Space vs Stuff- Enriching Your Space

Stuff vs. space in a garden can be a quandary.  So what is the stuff?  The stuff are the elements you choose to decorate your space.  Patio furniture, grills, pots, potted plants, trees, shrubs,  you know…..stuff.   Once you have filled your space, you no longer have space it becomes stuff.  Space is the expanse of an area to look across and wonder “what’s over there?”  Space is the freedom to move about without banging your shins or stubbing your toes or walking into a tree or bush.  It is simple surface, like grass, or pavers, or the surface of water in a pool.

Space vs. stuff is a primary decorating consideration whether inside or outside.  Is there a right or wrong proportion? Not really.  The harmony of a yard or a room is simply in the designer’s emotion.

The important thing when decorating a garden is to remember that when you buy a plant it is not going to stay the same size as when you bought it, unlike the couch you bought for your living room. It’s probably the same size now as when you bought it, right?  I see this mistake all over the place.  Someone buys a Blue Spruce and plants it 4 feet from the corner of their house.  You’ve seen that right?  Ten years later it looks like someone has hung a house on that tree.  Realize that thinning even removing plants from your garden may be necessary to maintain your balance of space and stuff.  If your goal is to create a coziness within an outdoor living space plants that end up bumping into each other may not be such a bad thing.  But if it’s formality you’re after, carefully plot, plan, and ponder how large each of those hedge plants are going to grow and how close to the checkerboard walkway you want them to encroach.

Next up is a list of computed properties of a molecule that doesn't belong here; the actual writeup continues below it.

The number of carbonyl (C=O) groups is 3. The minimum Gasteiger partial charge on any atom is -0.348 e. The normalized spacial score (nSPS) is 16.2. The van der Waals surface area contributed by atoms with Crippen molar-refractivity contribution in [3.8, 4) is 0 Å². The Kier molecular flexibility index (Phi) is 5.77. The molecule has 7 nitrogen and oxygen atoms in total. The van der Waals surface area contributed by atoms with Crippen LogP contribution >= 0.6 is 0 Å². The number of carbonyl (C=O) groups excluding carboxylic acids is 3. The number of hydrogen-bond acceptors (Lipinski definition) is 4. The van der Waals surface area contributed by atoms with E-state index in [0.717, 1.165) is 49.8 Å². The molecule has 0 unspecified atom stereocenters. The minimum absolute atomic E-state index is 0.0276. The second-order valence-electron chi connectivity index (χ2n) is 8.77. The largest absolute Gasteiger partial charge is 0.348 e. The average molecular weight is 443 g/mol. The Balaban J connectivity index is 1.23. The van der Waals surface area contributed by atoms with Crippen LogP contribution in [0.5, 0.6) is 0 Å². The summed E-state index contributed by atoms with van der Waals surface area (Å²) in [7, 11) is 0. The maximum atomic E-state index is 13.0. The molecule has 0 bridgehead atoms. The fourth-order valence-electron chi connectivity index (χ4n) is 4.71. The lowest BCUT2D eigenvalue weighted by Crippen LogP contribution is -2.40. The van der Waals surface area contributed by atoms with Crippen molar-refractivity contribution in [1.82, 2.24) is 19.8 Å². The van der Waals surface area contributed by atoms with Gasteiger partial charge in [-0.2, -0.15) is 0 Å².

Beginning with the larger picture of the space you will need/want is probably the easiest place to begin when planning the architectural design of your yard.  The geometry, the lines, the curves, the hard elements (garden curbing, patio, pool, deck, etc.) is the necessary skeleton from which to add the rest of the stuff.

And for Heaven’s sake, don’t be afraid to remove a shrub that has outgrown itself!  If you planted it 12 years ago and it looked good for 11 years, you’ve probably gotten your money’s worth.  Rip it out, I say!  Leaving everything as it is forever is way too boring for me.  It’s like never being able to rearrange your living room furniture.  Changing things up a bit keeps life interesting and fun, right?

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